How can churches become the kind of supportive, loving communities that are so needed by many who have fostered or adopted? How do we ensure we provide a place of hope and support when people feel isolated and overwhelmed?
In his first letter to the church in Corinth the apostle Paul includes an extended discussion on the reality and significance of the resurrection of Jesus, which ends with the wonderful conclusion:
Therefore, my dear brothers and sisters, stand firm. Let nothing move you. Always give yourselves fully to the work of the Lord, because you know that your labour in the Lord is not in vain. (1 Cor. 15:58, NIV)
For Paul, the resurrection of Jesus, and the victory of God that this demonstrates and enacts, is grounds for hope and perseverance in his readers’ work for the Kingdom. If this is the case, and if we Christian communities really want to be a place of welcome and support for the families of looked after children, I’d suggest we need to have this stamp of resurrection evident in who we are and what we do.
But what does this embracing of Easter look like in individuals, families and church communities who are striving to make a difference in the lives of vulnerable children? Let’s pick up on a couple of ways in which Easter may help us to do this.
Easter confronts us with brokenness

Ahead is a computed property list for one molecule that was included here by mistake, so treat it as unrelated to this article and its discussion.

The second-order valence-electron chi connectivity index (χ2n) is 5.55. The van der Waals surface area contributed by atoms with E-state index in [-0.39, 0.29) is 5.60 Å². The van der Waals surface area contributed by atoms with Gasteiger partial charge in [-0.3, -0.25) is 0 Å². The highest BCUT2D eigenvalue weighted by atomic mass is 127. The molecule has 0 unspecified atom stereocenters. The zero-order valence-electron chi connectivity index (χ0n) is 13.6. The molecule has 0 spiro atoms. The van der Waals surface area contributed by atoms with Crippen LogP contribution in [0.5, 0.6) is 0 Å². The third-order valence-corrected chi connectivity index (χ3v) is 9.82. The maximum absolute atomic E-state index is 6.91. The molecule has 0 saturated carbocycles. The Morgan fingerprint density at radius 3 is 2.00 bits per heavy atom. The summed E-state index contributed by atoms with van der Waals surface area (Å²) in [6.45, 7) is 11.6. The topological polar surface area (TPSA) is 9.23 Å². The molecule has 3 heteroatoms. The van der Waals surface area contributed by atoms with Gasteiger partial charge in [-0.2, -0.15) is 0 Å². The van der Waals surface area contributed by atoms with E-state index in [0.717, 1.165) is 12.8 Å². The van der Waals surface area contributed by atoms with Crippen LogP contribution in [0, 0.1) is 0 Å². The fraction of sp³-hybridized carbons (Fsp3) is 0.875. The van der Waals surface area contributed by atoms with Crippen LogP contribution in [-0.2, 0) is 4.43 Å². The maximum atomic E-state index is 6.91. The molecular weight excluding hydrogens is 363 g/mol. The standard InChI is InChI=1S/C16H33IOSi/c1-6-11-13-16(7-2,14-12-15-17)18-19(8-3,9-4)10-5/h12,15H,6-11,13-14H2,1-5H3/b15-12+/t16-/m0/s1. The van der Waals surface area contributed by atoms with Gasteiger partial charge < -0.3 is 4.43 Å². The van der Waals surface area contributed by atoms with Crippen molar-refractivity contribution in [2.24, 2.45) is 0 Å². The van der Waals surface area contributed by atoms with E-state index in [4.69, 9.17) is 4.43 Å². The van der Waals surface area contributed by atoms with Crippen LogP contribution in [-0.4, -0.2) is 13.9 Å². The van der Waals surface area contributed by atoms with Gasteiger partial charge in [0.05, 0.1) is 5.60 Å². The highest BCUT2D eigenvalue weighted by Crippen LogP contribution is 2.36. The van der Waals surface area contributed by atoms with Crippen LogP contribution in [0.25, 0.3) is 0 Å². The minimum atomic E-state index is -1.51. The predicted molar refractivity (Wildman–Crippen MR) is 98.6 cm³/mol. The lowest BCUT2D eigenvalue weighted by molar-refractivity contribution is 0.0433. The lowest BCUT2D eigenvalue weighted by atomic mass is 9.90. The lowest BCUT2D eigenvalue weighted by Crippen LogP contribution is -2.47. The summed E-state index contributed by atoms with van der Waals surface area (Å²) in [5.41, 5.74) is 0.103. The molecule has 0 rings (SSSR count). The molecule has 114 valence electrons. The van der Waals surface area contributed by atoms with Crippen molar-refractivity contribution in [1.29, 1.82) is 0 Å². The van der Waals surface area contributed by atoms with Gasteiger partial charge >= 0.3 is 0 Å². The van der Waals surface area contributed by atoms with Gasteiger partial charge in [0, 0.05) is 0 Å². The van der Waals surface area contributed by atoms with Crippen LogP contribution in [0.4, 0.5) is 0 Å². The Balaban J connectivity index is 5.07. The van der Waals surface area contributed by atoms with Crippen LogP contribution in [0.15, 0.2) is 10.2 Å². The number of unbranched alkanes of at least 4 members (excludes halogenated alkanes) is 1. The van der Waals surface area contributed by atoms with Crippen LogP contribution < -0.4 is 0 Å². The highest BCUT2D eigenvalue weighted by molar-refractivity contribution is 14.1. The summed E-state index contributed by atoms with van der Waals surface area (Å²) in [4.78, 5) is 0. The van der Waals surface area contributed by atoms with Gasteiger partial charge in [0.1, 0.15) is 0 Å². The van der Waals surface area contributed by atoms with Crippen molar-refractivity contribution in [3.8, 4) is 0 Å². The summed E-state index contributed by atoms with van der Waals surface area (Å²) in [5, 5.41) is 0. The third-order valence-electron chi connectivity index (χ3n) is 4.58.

The events of Easter declare that God has not forgotten or turned his back on the world’s pain. God has reckoned with the world as it is, in all its brokenness, and has faced it head on. He has dealt with the causes of this brokenness in a definitive way.
Our calling as Church is to declare and work for the Kingdom of God in the world as it is, not as we would prefer it to be. We are called to be a people who do not flinch from the sober realities, struggles and pain of others. We are called to enter into it, and bring a word of hope.
Easter confronts us with hope
The stories and statistics concerning vulnerable children can feel debilitating. It is easy to become overwhelmed by the depth and breadth of the need. It is easy to become overwhelmed by our own lack of capacity and energy to keep trying to meet those needs on our own.
Easter reminds us that God has transformed despair into hope. Friday was followed by Sunday. A sober reckoning of the brokenness of the world must be matched and swallowed up by a sober reckoning with the transformative work of God in Jesus. There is no point that is beyond the transformative capacity of our God. This can be hard to believe sometimes, especially in the midst of struggle and stress, but this is what Easter declares.
We are called, then, to be a people filled with hope and preoccupied by the transformative work of God.
We are not built to journey alone. Reckoning with brokenness and hope are not purely individual endeavours. Rather, we are called to be communities of hope that point to the possibility of transformation and perseverance, in practical activities as well as in words. We are called to be communities that labour in hope, and this is a labour that is not in vain.